So it’s your first time skiing. What to expect?
Besides a cold bum, which is par for the course, there are a couple of things you’ll need to plan for to make the most of your first skiing adventure.
And don't forget to pack travel insurance with ski cover.
Where to stay?
Ski resorts offer loads of options for accommodation, but if it’s your first time, you may be better off in a catered chalet. As well as offering meals, a social scene and no need to do everything for yourself, you’ll also have the services of someone who knows the mountain intimately.
Lots of providers who run catered chalets will have arrangements with ski hire venues, which could mean a saving for you, or have their own on-site and include the cost as part of the booking.
And if you’re a true beginner, the people who run your chalet can be valuable sources of info about the level you’re at and where’s best on the mountain to help you progress.
What to take?
You’ll need to take ski wear. This might include:
- Ski jacket
- A helmet
- Ski gloves
- Thermal socks
- Long johns (even if you’re not particularly prone to the cold)
- A thick hat
- A decent pair of reasonably rugged shoes/boots for roaming the town in snow
- Sun cream and lip block
- A good backpack (designed to be worn during activity)
Plus your normal winter clothes (with a few t-shirts if you’re travelling towards the end of the season).
If you’re the money-conscious type, your eyes might be watering at the expense of this list. Most of the items on there are only useful in a skiing environment, and if you’re going for the first time and aren’t sure you’ll enjoy it, then try and borrow as much as you can. Everyone has that one completely ski-mad friend, so see if they can help you out.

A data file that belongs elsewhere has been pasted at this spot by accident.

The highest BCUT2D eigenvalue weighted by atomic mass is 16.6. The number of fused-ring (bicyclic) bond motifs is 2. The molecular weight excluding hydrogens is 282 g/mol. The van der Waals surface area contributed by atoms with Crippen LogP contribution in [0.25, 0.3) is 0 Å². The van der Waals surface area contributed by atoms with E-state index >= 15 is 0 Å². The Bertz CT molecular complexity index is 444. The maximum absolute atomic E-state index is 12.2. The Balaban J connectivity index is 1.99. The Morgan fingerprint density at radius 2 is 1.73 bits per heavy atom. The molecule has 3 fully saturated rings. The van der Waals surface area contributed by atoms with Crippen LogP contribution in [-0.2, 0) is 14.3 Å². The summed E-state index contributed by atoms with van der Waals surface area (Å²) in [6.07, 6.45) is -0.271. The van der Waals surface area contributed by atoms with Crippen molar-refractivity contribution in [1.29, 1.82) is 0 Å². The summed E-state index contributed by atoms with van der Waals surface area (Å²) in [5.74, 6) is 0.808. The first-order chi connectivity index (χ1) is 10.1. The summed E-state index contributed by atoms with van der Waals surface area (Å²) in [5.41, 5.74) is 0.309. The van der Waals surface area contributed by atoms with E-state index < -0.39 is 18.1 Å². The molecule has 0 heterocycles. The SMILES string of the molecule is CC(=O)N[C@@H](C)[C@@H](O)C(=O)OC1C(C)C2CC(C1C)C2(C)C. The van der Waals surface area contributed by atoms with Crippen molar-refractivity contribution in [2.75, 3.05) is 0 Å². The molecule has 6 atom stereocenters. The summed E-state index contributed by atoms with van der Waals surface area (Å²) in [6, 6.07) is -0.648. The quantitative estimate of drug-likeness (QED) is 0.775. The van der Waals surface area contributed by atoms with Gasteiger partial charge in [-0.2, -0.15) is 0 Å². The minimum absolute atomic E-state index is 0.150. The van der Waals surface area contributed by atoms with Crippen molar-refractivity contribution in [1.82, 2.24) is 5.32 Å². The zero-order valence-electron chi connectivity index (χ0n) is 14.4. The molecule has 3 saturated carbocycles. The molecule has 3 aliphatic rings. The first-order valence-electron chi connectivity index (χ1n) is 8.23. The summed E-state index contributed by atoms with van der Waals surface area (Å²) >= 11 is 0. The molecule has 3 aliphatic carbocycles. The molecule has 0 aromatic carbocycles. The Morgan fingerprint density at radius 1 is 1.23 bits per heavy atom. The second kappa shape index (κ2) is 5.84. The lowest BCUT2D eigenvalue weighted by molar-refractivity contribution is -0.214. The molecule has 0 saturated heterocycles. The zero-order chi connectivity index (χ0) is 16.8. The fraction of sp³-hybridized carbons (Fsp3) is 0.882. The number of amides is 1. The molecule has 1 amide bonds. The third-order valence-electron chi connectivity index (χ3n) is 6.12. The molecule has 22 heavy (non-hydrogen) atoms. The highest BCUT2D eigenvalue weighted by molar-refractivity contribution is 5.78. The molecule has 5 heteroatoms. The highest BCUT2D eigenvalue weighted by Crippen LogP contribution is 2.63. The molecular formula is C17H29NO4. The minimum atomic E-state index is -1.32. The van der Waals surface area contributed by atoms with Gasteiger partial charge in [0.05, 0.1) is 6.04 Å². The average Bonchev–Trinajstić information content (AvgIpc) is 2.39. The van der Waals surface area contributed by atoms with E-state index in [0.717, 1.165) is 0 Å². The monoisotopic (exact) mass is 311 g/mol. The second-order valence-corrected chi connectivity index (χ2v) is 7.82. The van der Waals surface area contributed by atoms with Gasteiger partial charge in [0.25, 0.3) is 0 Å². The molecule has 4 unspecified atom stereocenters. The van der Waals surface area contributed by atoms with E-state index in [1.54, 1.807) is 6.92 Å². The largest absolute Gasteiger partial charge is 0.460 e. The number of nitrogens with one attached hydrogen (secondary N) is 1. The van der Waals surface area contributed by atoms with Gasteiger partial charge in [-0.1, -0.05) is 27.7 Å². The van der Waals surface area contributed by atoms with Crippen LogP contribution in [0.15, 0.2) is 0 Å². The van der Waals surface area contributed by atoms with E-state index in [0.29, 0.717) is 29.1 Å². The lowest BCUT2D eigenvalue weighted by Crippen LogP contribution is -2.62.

If not, then doing a trawl of charity shops might offer up some options. And, failing that, try and find things as cheaply as you can. If you’re going to be snowploughing down the beginner slope, it’s not important whether or not you look perfect.
If you booked your trip early enough, you might catch the end of ski shops’ out-of-season sales.
Sun cream is important
A clear, blue day (a 'blue bird' day) at the top of a mountain is an awe-inspiring thing to experience. The problem is that you’re getting the sun’s rays in two directions: from above and, due to the reflective nature of snow, from underneath.
This compounds the power of the light, and you can get very burned even though the temperature is low. So take a strong sun cream.